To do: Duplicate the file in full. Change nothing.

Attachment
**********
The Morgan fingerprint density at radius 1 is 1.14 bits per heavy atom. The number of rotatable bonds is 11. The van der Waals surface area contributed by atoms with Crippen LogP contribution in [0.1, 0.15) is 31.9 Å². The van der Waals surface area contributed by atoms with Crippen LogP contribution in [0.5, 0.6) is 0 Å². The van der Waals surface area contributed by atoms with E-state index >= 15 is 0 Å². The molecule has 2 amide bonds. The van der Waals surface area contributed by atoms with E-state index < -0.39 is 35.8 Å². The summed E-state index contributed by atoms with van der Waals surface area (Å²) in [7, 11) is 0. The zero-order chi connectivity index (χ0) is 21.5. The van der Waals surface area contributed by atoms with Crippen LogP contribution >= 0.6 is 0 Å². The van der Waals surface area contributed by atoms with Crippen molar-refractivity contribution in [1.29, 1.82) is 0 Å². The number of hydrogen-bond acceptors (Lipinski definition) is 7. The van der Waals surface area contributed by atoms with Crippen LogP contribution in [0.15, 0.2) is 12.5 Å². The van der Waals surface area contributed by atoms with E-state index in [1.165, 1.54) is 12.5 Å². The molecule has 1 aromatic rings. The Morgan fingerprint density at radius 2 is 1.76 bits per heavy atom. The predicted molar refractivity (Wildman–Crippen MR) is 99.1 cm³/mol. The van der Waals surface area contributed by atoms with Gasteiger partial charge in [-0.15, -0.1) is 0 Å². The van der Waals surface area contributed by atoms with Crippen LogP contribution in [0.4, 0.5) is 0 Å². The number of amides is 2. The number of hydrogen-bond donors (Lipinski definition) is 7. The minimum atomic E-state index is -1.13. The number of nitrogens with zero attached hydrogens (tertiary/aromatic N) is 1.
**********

The Morgan fingerprint density at radius 1 is 1.14 bits per heavy atom. The number of rotatable bonds is 11. The van der Waals surface area contributed by atoms with Crippen LogP contribution in [0.1, 0.15) is 31.9 Å². The van der Waals surface area contributed by atoms with Crippen LogP contribution in [0.5, 0.6) is 0 Å². The van der Waals surface area contributed by atoms with E-state index >= 15 is 0 Å². The molecule has 2 amide bonds. The van der Waals surface area contributed by atoms with E-state index < -0.39 is 35.8 Å². The summed E-state index contributed by atoms with van der Waals surface area (Å²) in [7, 11) is 0. The zero-order chi connectivity index (χ0) is 21.5. The van der Waals surface area contributed by atoms with Crippen LogP contribution >= 0.6 is 0 Å². The van der Waals surface area contributed by atoms with Crippen molar-refractivity contribution in [1.29, 1.82) is 0 Å². The number of hydrogen-bond acceptors (Lipinski definition) is 7. The van der Waals surface area contributed by atoms with Crippen LogP contribution in [0.15, 0.2) is 12.5 Å². The van der Waals surface area contributed by atoms with E-state index in [1.165, 1.54) is 12.5 Å². The molecule has 1 aromatic rings. The Morgan fingerprint density at radius 2 is 1.76 bits per heavy atom. The predicted molar refractivity (Wildman–Crippen MR) is 99.1 cm³/mol. The van der Waals surface area contributed by atoms with Gasteiger partial charge in [-0.15, -0.1) is 0 Å². The van der Waals surface area contributed by atoms with Crippen LogP contribution in [0.4, 0.5) is 0 Å². The number of amides is 2. The number of hydrogen-bond donors (Lipinski definition) is 7. The minimum atomic E-state index is -1.13. The number of nitrogens with zero attached hydrogens (tertiary/aromatic N) is 1.